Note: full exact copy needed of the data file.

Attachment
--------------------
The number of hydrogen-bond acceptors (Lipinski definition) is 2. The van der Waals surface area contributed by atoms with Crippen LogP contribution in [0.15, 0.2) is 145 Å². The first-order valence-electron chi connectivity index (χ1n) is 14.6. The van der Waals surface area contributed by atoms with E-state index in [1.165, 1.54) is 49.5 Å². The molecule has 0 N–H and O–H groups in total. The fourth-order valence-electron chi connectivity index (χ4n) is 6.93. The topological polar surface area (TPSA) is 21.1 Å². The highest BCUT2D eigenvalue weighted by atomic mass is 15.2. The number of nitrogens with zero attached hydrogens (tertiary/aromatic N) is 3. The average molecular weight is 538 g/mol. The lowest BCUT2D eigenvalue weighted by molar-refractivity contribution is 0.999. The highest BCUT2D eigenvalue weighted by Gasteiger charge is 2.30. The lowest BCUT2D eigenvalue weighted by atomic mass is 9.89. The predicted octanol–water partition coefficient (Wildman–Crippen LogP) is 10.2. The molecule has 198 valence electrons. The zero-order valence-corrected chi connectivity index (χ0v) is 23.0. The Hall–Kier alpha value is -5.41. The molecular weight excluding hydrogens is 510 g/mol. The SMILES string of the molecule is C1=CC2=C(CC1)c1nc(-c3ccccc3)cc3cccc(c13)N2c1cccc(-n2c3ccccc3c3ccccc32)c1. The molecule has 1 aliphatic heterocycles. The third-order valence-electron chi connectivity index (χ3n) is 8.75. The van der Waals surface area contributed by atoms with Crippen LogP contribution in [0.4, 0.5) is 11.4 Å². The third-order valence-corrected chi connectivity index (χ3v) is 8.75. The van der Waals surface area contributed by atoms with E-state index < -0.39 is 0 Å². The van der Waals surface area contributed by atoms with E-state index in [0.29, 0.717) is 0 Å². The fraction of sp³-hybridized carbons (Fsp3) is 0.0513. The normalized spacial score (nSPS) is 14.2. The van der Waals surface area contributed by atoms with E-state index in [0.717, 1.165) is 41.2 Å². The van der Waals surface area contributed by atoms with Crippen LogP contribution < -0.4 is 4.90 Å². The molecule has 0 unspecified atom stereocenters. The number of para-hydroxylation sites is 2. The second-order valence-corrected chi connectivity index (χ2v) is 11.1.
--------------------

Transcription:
The number of hydrogen-bond acceptors (Lipinski definition) is 2. The van der Waals surface area contributed by atoms with Crippen LogP contribution in [0.15, 0.2) is 145 Å². The first-order valence-electron chi connectivity index (χ1n) is 14.6. The van der Waals surface area contributed by atoms with E-state index in [1.165, 1.54) is 49.5 Å². The molecule has 0 N–H and O–H groups in total. The fourth-order valence-electron chi connectivity index (χ4n) is 6.93. The topological polar surface area (TPSA) is 21.1 Å². The highest BCUT2D eigenvalue weighted by atomic mass is 15.2. The number of nitrogens with zero attached hydrogens (tertiary/aromatic N) is 3. The average molecular weight is 538 g/mol. The lowest BCUT2D eigenvalue weighted by molar-refractivity contribution is 0.999. The highest BCUT2D eigenvalue weighted by Gasteiger charge is 2.30. The lowest BCUT2D eigenvalue weighted by atomic mass is 9.89. The predicted octanol–water partition coefficient (Wildman–Crippen LogP) is 10.2. The molecule has 198 valence electrons. The zero-order valence-corrected chi connectivity index (χ0v) is 23.0. The Hall–Kier alpha value is -5.41. The molecular weight excluding hydrogens is 510 g/mol. The SMILES string of the molecule is C1=CC2=C(CC1)c1nc(-c3ccccc3)cc3cccc(c13)N2c1cccc(-n2c3ccccc3c3ccccc32)c1. The molecule has 1 aliphatic heterocycles. The third-order valence-electron chi connectivity index (χ3n) is 8.75. The van der Waals surface area contributed by atoms with Crippen LogP contribution in [0.4, 0.5) is 11.4 Å². The third-order valence-corrected chi connectivity index (χ3v) is 8.75. The van der Waals surface area contributed by atoms with E-state index < -0.39 is 0 Å². The van der Waals surface area contributed by atoms with E-state index in [0.29, 0.717) is 0 Å². The fraction of sp³-hybridized carbons (Fsp3) is 0.0513. The normalized spacial score (nSPS) is 14.2. The van der Waals surface area contributed by atoms with E-state index in [0.717, 1.165) is 41.2 Å². The van der Waals surface area contributed by atoms with Crippen LogP contribution < -0.4 is 4.90 Å². The molecule has 0 unspecified atom stereocenters. The number of para-hydroxylation sites is 2. The second-order valence-corrected chi connectivity index (χ2v) is 11.1.